Negotiations between the city of Stockton and the Stockton Shelter for the Homeless for an operational transition to a new provider have seemingly soured in the past few days.
The city announced Tuesday that the shelter, an independent nonprofit entity, intended to close its doors Aug. 15 and declared a local emergency due to the subsequent possibility that the hundreds of people the shelter serves would be displaced.
City staff and shelter leadership indicated to Stocktonia earlier this week that both sides were working cooperatively toward preventing the closure. However, narratives from the city and shelter have since diverged, with the organizations’ public rhetoric becoming more adversarial since the crisis was announced earlier this week.
On Thursday, the city said the shelter had been given a letter to vacate by Aug. 16. In turn, the shelter’s attorney has accused the city of “financially strangling” the shelter to force a closure and transfer of its assets to the city’s preferred provider, St. Mary’s Dining Hall. Both the shelter and St. Mary’s are located just south of downtown Stockton of off South Harrison Street.
The shelter’s attorney, Anthony L. Vignolo, described being “forced” to close the shelter after 40 years of service as a “heart-wrenching decision” for shelter leadership.
“I say ‘forced’ because in reality the City is the one that made that decision when it decided to cut off all funding to the Shelter for the upcoming year, obviously knowing that such a decision would lead to the demise of the Shelter,” Vignolo said in a statement to Stocktonia on Tuesday.
The statement came on the heels of a city press conference earlier in the day where Stockton City Manager Harry Black said there had been conflict between the shelter and the city regarding what should be included in an agreement for reassignment to another operator of the shelter’s sublease for the city-owned land where the shelter is located. Black has said that the city is working with St. Mary’s Dining Room to take over the running of the shelter.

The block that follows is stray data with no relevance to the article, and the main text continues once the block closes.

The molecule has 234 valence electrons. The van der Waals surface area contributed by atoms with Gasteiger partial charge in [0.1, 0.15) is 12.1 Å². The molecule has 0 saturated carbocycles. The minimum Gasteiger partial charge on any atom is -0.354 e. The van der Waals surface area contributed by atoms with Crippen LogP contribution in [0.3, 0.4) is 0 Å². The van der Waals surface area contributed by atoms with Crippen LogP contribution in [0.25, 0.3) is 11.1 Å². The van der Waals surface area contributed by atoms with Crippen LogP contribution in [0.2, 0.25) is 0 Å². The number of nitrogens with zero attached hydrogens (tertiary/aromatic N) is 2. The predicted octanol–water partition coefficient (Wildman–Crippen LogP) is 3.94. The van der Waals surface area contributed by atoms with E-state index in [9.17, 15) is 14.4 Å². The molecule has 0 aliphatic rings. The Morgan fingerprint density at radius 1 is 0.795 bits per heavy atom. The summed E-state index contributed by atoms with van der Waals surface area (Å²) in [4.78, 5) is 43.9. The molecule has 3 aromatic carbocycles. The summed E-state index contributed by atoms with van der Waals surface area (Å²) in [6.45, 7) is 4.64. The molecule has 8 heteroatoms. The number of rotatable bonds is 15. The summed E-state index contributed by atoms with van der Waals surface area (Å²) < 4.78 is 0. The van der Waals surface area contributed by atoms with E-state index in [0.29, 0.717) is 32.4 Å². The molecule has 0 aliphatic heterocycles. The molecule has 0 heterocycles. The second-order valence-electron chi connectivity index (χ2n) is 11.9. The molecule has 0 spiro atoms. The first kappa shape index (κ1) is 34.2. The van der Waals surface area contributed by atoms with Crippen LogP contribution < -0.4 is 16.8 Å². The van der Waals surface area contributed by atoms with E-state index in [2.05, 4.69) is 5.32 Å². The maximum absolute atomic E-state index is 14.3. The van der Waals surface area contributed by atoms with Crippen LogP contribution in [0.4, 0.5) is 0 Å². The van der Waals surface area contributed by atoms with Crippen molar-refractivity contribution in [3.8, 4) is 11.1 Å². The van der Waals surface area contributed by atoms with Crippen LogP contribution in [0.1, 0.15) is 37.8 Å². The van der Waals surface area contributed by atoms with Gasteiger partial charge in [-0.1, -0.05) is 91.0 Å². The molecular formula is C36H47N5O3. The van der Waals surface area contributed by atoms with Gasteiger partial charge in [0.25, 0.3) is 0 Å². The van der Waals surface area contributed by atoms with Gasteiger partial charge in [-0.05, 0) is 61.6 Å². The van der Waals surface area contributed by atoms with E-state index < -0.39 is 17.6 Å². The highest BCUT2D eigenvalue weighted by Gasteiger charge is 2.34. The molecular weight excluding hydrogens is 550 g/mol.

Both St. Mary’s and the shelter were sent an agreement for transfer at the end of last month, Black said. The dining hall signed and returned the agreement to the city Tuesday, he said, while the shelter sent the document back to the city with redlined changes the late following day, “including language that was unacceptable.”
Black described the redlining as an attempt by the shelter to “entangle” the city in the dissolution of the shelter’s nonprofit organization.
“We’re not going to get entangled in their business affairs that don’t relate to the shelter and the sublease,” Black said. “That’s the crux of the issue. I don’t want to get the city entangled in something that’s none of its business and accruing liabilities as a result.”
An email addressed to Stockton’s deputy city attorney provided to Stocktonia by Vignolo says the shelter has not taken any action toward dissolution and that any redlining revisions in the agreement were to note that “the assignment and transfer of the subject assets by (the shelter) would be contingent upon receiving the necessary approvals from the Attorney General’s Office, which again are a legal requirement.”
The shelter encompasses several buildings and other structures on the city-owned land, including a new navigation center that is nearly completed.